Labyrinth installation at the National Building Museum by Bjarke Ingels Group, Washington DC

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For an installation at the National Building Museum in Washington DC, Danish architecture firm BIG looked at the style of mazes through history and asked: ’Can a maze reveal itself?’

Labyrinth installation at the National Building Museum by Bjarke Ingels Group, Washington DC

The maze’s straightforward concept is clearly put forward by the studio’s founder architect Bjarke Ingels: ‘As you travel deeper into a maze, your path typically becomes more convoluted. What if we invert this scenario and create a panopticon that brings clarity and visual understanding upon reaching the heart of the labyrinth?’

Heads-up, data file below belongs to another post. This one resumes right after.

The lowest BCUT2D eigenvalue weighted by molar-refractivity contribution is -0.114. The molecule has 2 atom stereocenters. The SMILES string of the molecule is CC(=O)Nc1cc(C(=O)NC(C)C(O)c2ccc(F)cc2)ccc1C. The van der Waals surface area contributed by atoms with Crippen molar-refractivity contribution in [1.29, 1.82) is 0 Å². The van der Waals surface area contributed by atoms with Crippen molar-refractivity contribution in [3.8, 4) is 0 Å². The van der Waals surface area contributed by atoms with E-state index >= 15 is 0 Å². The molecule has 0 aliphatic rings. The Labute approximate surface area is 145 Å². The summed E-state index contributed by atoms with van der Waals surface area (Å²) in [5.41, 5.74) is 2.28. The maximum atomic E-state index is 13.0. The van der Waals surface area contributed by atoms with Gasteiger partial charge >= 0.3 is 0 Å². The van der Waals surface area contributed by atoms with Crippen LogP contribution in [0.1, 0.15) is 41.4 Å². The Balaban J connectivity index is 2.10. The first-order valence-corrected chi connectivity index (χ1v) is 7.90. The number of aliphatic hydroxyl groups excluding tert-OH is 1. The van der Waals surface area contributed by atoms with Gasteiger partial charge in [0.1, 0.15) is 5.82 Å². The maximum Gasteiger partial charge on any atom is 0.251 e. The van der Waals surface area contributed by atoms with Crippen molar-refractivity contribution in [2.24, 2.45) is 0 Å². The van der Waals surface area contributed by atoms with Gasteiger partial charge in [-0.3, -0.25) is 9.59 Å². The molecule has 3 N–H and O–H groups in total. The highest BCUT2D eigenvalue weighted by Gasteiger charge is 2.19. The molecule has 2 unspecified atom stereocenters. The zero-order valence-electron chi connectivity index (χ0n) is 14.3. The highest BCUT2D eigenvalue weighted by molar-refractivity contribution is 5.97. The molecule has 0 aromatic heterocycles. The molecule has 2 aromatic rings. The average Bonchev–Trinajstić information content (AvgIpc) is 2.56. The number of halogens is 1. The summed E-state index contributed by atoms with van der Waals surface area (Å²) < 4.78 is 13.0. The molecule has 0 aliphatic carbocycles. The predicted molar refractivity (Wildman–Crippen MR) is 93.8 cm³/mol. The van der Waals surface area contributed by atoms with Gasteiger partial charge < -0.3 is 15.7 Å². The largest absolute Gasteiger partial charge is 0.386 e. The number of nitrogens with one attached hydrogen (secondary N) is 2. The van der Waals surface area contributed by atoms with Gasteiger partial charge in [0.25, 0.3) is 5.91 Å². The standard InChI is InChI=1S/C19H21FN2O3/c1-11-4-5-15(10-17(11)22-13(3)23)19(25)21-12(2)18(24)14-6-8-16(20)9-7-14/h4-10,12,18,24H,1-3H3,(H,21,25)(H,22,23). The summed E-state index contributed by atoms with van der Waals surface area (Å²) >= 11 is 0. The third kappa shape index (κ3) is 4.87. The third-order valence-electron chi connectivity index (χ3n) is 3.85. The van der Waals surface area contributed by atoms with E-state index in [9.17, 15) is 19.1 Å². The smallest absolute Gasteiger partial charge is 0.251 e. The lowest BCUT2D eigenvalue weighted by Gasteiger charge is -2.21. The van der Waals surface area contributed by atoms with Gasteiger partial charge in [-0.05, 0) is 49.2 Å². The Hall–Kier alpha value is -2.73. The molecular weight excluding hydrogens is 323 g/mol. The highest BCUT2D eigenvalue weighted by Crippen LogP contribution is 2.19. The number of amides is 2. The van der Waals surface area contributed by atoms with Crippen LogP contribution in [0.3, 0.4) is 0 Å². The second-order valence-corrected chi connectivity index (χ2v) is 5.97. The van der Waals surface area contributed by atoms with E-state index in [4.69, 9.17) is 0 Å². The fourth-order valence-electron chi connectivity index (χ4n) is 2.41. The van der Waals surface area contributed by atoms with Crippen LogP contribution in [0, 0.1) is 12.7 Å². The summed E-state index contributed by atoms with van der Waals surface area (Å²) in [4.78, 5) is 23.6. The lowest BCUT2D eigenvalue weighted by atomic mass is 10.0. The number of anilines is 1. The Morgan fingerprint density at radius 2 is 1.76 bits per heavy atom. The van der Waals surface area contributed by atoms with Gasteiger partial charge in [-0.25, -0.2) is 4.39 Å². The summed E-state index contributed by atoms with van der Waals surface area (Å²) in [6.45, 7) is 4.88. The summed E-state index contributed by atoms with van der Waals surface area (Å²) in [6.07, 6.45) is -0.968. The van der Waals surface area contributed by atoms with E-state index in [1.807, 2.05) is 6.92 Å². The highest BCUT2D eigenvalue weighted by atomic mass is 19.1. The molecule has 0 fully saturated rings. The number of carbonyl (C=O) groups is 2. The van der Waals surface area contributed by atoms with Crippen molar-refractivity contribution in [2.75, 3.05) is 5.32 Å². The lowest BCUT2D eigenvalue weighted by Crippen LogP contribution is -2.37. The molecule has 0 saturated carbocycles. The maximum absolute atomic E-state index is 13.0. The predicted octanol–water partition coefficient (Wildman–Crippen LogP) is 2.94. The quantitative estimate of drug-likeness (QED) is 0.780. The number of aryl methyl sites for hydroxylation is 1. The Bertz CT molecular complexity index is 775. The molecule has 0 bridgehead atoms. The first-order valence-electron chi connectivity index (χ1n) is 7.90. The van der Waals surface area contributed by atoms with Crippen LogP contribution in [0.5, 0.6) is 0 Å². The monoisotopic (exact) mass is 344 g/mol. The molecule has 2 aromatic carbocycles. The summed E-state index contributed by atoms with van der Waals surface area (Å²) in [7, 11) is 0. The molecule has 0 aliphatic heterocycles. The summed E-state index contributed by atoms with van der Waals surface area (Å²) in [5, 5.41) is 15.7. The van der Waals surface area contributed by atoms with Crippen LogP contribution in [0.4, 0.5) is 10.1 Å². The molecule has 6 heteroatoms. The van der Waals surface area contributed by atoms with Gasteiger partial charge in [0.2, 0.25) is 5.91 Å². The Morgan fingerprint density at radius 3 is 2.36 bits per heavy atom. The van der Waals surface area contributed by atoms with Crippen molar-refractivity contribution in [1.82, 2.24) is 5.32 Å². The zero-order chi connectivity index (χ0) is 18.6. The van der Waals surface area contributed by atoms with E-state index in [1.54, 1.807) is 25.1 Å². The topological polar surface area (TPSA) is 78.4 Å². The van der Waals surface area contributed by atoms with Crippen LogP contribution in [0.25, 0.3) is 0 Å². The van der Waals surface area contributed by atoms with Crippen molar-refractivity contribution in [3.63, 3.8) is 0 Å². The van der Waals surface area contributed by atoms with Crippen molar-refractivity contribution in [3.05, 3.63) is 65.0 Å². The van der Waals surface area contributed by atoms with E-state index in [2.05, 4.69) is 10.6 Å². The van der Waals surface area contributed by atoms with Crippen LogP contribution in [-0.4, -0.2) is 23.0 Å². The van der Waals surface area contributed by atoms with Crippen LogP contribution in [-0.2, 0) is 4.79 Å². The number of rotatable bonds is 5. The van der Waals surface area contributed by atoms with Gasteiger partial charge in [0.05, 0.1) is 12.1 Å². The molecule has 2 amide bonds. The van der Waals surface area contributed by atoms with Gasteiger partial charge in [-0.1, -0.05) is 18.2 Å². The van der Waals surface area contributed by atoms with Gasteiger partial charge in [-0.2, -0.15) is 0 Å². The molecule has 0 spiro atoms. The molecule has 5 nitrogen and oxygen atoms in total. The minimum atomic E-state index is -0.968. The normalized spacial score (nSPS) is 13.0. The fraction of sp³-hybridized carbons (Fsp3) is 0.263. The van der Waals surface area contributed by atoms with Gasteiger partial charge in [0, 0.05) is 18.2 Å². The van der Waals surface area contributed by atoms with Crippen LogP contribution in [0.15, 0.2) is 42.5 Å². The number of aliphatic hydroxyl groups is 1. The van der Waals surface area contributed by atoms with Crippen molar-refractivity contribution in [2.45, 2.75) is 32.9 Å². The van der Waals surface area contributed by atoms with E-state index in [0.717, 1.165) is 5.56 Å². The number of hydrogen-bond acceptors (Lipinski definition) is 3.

Labyrinth installation at the National Building Museum by Bjarke Ingels Group, Washington DC

Sitting in the West Court of the museum’s Great Hall, the concave 18-m2 maze is built entirely from Baltic birch plywood. From the outside, the wooden structure’s cube-like form hides the final reveal behind its over 5-m-tall perimeter walls. On the inside, the walls slowly descend towards the centre, concluding with a grand reveal: a 360-degree understanding of where visitors came from and where they need to go next.

Design: Bjarke Ingels Group
Photography: Kevin Allen

Labyrinth installation at the National Building Museum by Bjarke Ingels Group, Washington DC